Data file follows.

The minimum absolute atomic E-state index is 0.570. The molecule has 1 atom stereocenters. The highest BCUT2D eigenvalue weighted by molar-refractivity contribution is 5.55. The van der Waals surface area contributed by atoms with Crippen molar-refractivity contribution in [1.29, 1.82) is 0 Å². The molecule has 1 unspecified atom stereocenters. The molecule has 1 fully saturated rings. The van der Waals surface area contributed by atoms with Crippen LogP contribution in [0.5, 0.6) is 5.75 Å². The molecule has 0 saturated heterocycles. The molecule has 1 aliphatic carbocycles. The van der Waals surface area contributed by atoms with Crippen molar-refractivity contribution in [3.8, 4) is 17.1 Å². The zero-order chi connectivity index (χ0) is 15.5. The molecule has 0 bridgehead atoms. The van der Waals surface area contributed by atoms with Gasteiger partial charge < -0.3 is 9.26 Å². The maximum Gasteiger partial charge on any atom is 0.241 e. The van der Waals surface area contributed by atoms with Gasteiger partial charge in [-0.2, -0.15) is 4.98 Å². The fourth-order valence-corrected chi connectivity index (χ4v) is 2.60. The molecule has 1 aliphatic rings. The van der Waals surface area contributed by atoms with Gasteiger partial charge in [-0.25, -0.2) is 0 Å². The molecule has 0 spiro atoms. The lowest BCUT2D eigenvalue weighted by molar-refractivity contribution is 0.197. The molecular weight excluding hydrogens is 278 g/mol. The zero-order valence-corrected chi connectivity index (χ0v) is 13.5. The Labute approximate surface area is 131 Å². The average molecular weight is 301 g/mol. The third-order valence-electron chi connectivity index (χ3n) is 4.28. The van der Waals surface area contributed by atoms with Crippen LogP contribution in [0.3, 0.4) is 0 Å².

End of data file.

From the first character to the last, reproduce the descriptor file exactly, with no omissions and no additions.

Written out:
The minimum absolute atomic E-state index is 0.570. The molecule has 1 atom stereocenters. The highest BCUT2D eigenvalue weighted by molar-refractivity contribution is 5.55. The van der Waals surface area contributed by atoms with Crippen molar-refractivity contribution in [1.29, 1.82) is 0 Å². The molecule has 1 unspecified atom stereocenters. The molecule has 1 fully saturated rings. The van der Waals surface area contributed by atoms with Crippen LogP contribution in [0.5, 0.6) is 5.75 Å². The molecule has 0 saturated heterocycles. The molecule has 1 aliphatic carbocycles. The van der Waals surface area contributed by atoms with Crippen molar-refractivity contribution in [3.8, 4) is 17.1 Å². The zero-order chi connectivity index (χ0) is 15.5. The molecule has 0 bridgehead atoms. The van der Waals surface area contributed by atoms with Gasteiger partial charge < -0.3 is 9.26 Å². The maximum Gasteiger partial charge on any atom is 0.241 e. The van der Waals surface area contributed by atoms with Gasteiger partial charge in [-0.2, -0.15) is 4.98 Å². The fourth-order valence-corrected chi connectivity index (χ4v) is 2.60. The molecule has 1 aliphatic rings. The van der Waals surface area contributed by atoms with Gasteiger partial charge in [-0.25, -0.2) is 0 Å². The molecule has 0 spiro atoms. The lowest BCUT2D eigenvalue weighted by molar-refractivity contribution is 0.197. The molecular weight excluding hydrogens is 278 g/mol. The zero-order valence-corrected chi connectivity index (χ0v) is 13.5. The Labute approximate surface area is 131 Å². The average molecular weight is 301 g/mol. The third-order valence-electron chi connectivity index (χ3n) is 4.28. The van der Waals surface area contributed by atoms with Crippen LogP contribution in [0.3, 0.4) is 0 Å².